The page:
I’ve never experienced an attachment to anyone, except Mother Ester. You will always be attached to the woman who raised you. I know Zach is trying to make this a home for me, but this is not my home. My life is not a fairy tale. So lost in my thoughts, I hadn’t noticed Zach standing next to me. He startles me when he says, “So, when did you get back?”
Looking over to him and placing a tomato on the counter, I reply, “A few minutes ago, sir. Not too long though.”
He nods his head and takes a seat on the counter, next to my groceries. He looks like a teenager waiting for advice from his mother.
In the unexpected silence, I continue to put away the food, his eyes following me as I travel along the spacious kitchen.
“You seem too comfortable doing this?” he says, breaking the silence with his curiosity.
I’m guessing by the sound of his voice he is confused why someone my age could be so comfortable shopping for a stranger, particularly after receiving nothing in return.
I retort with, “Well, I should. I’ve been doing this since I turned 15.” I don’t bother to look at his face; I already know it is one of absolute shock.
“But you were just a kid then, you couldn’t have possibly enjoyed your work?” Zach says.
I sigh and finish putting away the last of the groceries. One as affluent as Zach could never understand what I went through, just to end up someone’s servant. Taking this into consideration, I turn to Zach and say, “Look, I recognize you don’t understand. With no mom or dad to care for me, I was never a child. My life doesn’t seem perfect, because it’s not.” I place the grocery bags in a crate to be washed and used for the next market run.
“Please excuse me, Mr. Addison. I have much work to do,” I say to him and walk quickly to my room.
I collapse on my bed, realizing I had broken one of the rules.
If I told you once
I loved you–
I don’t think I foresaw
A life held back
Against a cold hard wall.
You suffocated me
With sparkling chains of words
I tried in vain to embrace.
I was grasping at an empty vessel
Of half-meant hopes and dreams,
And ‘almost like a dream’ meant
If I could not catch my breath
From running aimlessly to escape.
A young woman’s escape–
I leave a trail of breadcrumbs behind
As I run out of the monster’s howling lair.
You carried me away
From the truth of a thousand lies
And wounded me with blows.
The skin is thick on the scars
You dug into the mental flesh
Of my blood-stained heart.
The places you struck me
Will heal with the falling snow.
Ring off finger
And flung away.
My finger can bend again–
I was numbed to the bone
From hypothermic waste.
I flung open the bars
Of the prison in which
You held me.
Your heart’s key–
I never meant to unlock
I threw the key away
Somewhere in the garden,
As drifts of white
Danced in the solemn breeze.
You denied me life
And pushed me inch by inch
Into a living grave.
I was a foot deep in mud
Before I hitched myself up
And braced my feet against the wall.
I won’t say it was easy–
The grips at the bottom
Were hard to cling to
And you were there holding me down.
I made it anyway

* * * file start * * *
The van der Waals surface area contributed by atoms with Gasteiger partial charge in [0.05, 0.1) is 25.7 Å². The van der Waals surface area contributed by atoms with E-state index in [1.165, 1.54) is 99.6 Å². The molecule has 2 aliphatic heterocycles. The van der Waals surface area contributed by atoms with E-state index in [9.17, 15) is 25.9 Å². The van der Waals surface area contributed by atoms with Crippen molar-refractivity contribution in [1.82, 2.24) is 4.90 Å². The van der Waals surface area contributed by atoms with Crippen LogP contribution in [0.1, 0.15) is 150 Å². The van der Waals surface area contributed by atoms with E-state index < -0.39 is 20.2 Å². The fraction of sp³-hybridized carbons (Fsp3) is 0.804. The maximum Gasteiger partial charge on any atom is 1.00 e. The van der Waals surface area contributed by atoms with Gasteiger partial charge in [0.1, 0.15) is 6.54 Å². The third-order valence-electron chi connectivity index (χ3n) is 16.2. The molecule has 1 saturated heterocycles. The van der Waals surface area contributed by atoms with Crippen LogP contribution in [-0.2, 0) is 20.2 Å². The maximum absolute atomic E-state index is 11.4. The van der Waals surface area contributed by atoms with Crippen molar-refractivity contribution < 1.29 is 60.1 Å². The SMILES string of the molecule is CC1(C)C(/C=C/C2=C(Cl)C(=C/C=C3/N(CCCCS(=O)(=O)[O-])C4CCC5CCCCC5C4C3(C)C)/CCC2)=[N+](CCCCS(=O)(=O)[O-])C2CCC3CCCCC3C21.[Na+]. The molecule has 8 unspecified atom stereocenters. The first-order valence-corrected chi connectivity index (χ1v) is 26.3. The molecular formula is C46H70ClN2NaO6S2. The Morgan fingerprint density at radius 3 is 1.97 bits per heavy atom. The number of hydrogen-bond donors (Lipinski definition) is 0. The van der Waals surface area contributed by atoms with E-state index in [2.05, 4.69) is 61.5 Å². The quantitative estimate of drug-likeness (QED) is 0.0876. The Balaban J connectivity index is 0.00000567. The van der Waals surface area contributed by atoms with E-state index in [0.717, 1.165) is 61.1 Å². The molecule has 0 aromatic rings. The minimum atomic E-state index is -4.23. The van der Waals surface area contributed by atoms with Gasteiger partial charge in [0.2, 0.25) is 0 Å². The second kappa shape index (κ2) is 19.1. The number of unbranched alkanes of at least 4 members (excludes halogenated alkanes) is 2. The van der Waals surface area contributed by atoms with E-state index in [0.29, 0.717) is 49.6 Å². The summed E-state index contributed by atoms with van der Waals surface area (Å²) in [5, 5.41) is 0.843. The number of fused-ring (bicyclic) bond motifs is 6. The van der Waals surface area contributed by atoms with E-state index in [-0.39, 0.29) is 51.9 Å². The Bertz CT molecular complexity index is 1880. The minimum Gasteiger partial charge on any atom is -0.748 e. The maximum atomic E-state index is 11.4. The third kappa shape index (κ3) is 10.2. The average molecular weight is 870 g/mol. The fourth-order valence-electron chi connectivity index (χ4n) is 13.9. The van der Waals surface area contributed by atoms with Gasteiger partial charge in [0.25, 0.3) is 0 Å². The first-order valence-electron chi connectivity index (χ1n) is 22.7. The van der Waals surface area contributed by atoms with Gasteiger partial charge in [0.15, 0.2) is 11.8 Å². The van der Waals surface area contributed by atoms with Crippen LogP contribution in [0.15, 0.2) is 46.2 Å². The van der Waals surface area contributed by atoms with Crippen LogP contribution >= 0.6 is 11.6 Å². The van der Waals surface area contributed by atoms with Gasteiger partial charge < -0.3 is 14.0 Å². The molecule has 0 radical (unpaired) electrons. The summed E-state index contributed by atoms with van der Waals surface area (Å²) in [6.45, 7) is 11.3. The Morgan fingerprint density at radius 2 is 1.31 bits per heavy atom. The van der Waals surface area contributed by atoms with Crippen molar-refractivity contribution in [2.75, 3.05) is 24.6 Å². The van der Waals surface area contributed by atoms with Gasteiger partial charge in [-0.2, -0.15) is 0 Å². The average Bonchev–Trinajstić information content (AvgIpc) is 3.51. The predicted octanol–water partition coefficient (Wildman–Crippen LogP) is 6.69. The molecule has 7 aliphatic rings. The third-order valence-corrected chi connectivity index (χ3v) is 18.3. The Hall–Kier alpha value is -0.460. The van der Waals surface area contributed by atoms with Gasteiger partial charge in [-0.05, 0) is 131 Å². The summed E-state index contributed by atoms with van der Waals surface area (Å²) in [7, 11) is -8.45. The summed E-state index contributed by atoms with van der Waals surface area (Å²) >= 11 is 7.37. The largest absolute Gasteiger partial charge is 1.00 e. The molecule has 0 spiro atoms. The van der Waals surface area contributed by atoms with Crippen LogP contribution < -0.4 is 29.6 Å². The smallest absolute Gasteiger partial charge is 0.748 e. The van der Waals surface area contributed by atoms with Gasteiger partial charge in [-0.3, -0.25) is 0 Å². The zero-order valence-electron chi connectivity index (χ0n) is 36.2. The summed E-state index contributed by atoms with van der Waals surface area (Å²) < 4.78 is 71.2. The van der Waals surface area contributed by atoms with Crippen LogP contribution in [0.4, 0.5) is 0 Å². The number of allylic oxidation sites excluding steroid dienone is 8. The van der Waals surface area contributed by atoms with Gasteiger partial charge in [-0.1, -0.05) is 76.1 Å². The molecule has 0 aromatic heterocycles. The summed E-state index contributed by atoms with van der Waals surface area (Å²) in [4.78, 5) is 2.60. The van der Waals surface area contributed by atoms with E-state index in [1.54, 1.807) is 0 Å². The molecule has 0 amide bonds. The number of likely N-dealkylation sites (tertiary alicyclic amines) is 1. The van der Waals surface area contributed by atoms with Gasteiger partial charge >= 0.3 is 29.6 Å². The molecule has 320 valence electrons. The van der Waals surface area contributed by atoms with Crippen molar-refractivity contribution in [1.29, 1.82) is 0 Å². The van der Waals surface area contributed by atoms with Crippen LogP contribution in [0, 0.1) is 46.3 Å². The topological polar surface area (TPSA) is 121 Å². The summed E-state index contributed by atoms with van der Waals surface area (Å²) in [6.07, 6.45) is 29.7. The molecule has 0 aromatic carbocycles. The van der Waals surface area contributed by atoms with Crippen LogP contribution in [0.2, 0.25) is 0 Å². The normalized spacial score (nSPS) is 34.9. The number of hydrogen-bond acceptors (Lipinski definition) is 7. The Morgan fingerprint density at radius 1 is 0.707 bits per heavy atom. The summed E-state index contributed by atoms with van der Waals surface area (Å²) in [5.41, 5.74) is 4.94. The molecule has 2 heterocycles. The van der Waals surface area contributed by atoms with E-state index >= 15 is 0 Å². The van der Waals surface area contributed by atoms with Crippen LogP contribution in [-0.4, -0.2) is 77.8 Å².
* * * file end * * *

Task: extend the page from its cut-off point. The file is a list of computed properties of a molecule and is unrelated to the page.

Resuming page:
Your smug face shuddered
And collapsed into itself
Before the smoke cleared.
That smile was a dream
I attempted foolishly to keep.
As the flames of your fire
Scorched the meat
You had me cook for you,
The bonds of female servility
Were already crumbling
At our feet.
As you held me down sweating
Against tear-streaked sheets,
I watched the window open
A crack to let the wind in.
As you pulled away and stood
At the door beckoning me to follow
Down the hall of portraits
Of faces smiling in false confidence,
I leaped at the chance
To fly out the window
And baptize myself in
Melting banks of snow.
You can swing at me again–
Your broken dagger was
Never too sharp anyway.
I won’t be hurt again
By untended wounds.
When spring comes,
I will run barefoot
Through the woods
With the sun beating down
And the wind following
And never back again.
Selina knows her tragic flaw. Aristotle’s the Poetics forces her to introspect. If characters in delicate and complex novels have a tragic flaw, what separates her from the likes of Hamlet with his ambition or Oedipus with his pride? Her flaw was never one of evil or ill-intent. Selina is kind to all who cross her. That’s it.
Meeting her coworkers after work is always the highlight of her long, dragging days. A diverse bunch, always down for a shot of Tequila. Selina takes her kindness to damaging heights, making her naïve. She is well-versed in the world; having a mother like Georgianna, you had to be.
Her coworkers fail to show after work at the usual bar, but she needs a drink. Sitting at the bar with a half empty glass filled with an amber poison, Selina isn’t thinking clearly. After calling an Uber, Selina dreads going to her empty, bohemian flat. The elevator ride is the worst part, second is the way her key decides when it will work. She fumbles with her key in her drunken stupor to unlock her door.
“Success!” she screams, slurring the ingenuous word.
Pouring herself into her 500-square foot apartment, she throws herself onto her silk sheets. Savannah, Georgia has treated her well, with its hometown vibes.
“Drunk, again? Guess the fucking apple doesn’t fall far from the tree,” a woman says from across the room, raspy and hoarse.